... there was a great contention amongst the birds, which, from his own perfections, and peculiar advantages, had the strongest title to happiness; and at last they agreed to refer the decision of the debate ...
— The Governess - The Little Female Academy • Sarah Fielding

... flashed across Ethel's mind. The council had met to decide her fate, and she did not doubt for a moment what that decision would be. She felt that all hope was over, and, retiring into the hut, passed the time in prayer and in preparation for the fearful ordeal which was ...
— Out on the Pampas - The Young Settlers • G. A. Henty

... her husband and son agreed with her, for to them the vrouw's word was law; but Marais, being, as usual, obstinate, would not give way. All that afternoon they wrangled, while I held my tongue, declaring that I was willing to abide by the decision of the majority. In the end, as I foresaw they would, they appealed to me to ...
— Marie - An Episode in The Life of the late Allan Quatermain • H. Rider Haggard

... attacked because he exercises the liberty that he gives to others? Has not the Republican party trouble enough with the spirituous to let the spiritual alone? If the religious issue is made, I hope that the party making it will be defeated. I know nothing about the effect of the recent decision of the Supreme Court of Ohio. It is a very curious decision and seems to avoid the Constitution with neatness and despatch. The decision seems to rest on the difference between the words tax and license—I. e., between allowing a man to ...
— The Works of Robert G. Ingersoll, Volume VIII. - Interviews • Robert Green Ingersoll

... show their contimpt f'r it be bein' sea-sick into it. But no matther how it behaves they niver quit usin' its face f'r a right iv way. They'll niver subjoo it but it niver bates thim. There niver was a time in th' history iv little man's sthruggle with th' vasty deep that he didn't deserve a decision on points." ...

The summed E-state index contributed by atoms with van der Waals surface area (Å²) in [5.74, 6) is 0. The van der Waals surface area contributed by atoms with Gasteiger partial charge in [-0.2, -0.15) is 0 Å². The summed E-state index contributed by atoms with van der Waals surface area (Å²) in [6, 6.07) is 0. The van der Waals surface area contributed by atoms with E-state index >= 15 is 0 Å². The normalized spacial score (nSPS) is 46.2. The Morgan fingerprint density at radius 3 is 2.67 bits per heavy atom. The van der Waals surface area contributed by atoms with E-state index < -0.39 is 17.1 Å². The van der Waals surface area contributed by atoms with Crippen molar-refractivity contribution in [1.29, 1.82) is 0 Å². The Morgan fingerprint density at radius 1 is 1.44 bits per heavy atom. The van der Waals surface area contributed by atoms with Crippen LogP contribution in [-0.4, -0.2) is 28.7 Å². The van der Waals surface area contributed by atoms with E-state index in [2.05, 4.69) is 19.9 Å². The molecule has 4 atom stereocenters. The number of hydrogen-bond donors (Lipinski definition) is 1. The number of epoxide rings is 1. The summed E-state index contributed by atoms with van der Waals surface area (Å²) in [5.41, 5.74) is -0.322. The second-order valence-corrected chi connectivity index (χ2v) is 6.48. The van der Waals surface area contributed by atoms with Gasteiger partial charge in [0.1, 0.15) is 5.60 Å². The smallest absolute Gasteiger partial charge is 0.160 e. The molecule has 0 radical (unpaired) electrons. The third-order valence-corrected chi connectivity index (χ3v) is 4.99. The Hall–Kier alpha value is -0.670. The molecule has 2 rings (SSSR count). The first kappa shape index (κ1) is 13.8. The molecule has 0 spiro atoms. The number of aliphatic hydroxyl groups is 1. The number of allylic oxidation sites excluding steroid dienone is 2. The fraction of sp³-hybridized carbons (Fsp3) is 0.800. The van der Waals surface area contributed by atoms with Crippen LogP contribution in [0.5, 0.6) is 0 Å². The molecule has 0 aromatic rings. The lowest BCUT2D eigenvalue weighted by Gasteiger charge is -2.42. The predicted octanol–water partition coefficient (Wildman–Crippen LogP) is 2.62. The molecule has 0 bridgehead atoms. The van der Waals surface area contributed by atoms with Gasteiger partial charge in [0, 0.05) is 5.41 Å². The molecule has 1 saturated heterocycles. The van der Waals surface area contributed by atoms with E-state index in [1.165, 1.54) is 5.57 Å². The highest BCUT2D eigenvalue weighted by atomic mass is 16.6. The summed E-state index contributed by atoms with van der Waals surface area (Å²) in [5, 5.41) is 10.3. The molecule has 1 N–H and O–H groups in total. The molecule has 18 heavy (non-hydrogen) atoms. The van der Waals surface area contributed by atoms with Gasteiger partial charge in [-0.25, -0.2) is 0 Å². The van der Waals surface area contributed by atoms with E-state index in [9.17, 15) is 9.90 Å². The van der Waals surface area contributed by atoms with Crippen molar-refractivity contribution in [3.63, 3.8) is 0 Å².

— Mr. Dooley Says • Finley Dunne

... she had come squarely to the parting of the ways, and had chosen the road that meant life and happiness to her. The law that human intellects will seek their own intellectual level, providing the person is sound in principle, had worked out in her case, and, once she had made her decision, she clung to it with all the steadfastness of a strong ...
— The Free Range • Francis William Sullivan

... Uncle Philip knew the paths as well as she, if not even better. As long as the decision lay with her, however, she chose the height to the left from which there was a clear view of ...
— Maezli - A Story of the Swiss Valleys • Johanna Spyri

... and at lunch and at the half-past six o'clock high tea that formed the third chief meal of the day. I heard them rattling off the compositions of Chaminade and Moskowski, with great decision and effect, and hovered on the edge of tennis foursomes where it was manifest to the dullest intelligence that my presence was unnecessary. Then I went off to find some readable book in the place, but apart from miscellaneous ...